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Assume that we have the same amount of females and males and they go through a screening process. At the end it turns out that 5% men are positive, and 0.25% women are positive. If a person is picked randomly and that person is HIV positive what is the probability that he is a male?

Is the way to think about this and do it something along the lines of:

Firstly there are the same amount of females and males so the probability of picking a male is 0.5. Next, within that group of males, 5% are positive. So our probability of picking a HIV positive male is 2.5%?

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  • $\begingroup$ If a person is HIV positive, then the probability that he's a male is $\frac{5}{5+0.25}$ and the probability that she's a female is $\frac{0.25}{5+0.25}$. $\endgroup$ – barak manos Sep 13 '15 at 21:36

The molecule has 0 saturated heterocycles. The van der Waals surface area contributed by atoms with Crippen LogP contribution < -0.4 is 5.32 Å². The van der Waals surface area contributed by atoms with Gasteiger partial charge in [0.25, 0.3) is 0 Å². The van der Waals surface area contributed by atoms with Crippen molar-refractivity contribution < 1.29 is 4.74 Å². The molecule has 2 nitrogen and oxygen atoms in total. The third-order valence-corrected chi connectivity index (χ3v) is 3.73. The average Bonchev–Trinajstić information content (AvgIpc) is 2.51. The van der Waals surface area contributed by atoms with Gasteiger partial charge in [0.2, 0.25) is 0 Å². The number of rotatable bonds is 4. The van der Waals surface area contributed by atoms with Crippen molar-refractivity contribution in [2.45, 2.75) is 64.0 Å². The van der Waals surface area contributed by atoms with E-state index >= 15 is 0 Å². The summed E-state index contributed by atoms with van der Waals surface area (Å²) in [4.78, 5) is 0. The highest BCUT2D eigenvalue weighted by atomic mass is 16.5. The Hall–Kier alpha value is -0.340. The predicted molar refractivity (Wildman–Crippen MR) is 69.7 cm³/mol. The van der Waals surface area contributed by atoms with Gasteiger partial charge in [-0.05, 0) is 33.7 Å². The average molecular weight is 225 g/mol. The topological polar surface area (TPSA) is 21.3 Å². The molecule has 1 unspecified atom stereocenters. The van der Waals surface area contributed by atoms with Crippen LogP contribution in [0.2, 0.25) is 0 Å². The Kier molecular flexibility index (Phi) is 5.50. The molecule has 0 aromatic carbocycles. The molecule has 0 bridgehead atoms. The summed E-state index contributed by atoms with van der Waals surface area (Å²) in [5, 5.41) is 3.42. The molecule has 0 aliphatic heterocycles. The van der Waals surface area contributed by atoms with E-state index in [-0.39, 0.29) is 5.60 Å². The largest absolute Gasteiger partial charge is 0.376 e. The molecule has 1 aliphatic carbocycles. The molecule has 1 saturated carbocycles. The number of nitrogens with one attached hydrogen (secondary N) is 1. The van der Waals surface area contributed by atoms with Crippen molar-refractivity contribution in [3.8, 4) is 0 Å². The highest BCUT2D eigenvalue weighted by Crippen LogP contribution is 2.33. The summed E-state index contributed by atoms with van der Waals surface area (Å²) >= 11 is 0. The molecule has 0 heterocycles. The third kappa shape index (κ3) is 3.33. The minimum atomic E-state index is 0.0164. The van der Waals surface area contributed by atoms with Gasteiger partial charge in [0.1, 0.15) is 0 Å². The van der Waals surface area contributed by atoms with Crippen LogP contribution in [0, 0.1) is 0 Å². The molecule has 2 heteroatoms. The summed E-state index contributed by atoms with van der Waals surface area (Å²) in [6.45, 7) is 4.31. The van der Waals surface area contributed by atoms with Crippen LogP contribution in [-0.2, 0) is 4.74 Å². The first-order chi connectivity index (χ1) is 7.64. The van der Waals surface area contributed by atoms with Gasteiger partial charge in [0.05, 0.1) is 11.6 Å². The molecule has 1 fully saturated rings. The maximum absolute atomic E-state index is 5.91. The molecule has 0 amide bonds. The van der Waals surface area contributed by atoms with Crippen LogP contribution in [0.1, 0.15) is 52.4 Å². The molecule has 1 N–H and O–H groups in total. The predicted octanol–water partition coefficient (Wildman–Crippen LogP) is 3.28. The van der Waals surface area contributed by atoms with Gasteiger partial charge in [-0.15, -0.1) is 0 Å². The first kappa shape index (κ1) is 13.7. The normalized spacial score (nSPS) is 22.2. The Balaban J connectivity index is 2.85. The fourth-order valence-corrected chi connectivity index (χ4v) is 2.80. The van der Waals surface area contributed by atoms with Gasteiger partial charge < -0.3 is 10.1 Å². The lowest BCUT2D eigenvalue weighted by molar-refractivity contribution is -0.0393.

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We can breakdown the information into a table as follows:

enter image description here

You are given that the subject is HIV positive and there are 5.25 of them. Out of this group you want to know what is the probability of picking a male. This is simply calculated as 5/5.25 = 0.95 (to 2 d.p.)

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Let $M$: "The person selected is a man", $p(M)=p(\overline{M})=\frac{1}{2}$. Let P:The person is HIV positive. Then $p(P)=p(M)p_{M}(P)+p(\overline{M})p_{\overline{M}}(P)=\frac{1}{200}(5+0.25)$, and $p(P \cap M)=2.5$%. Hence the probability $p_{P}(M)=\frac{p(P \cap M)}{p(P)}$

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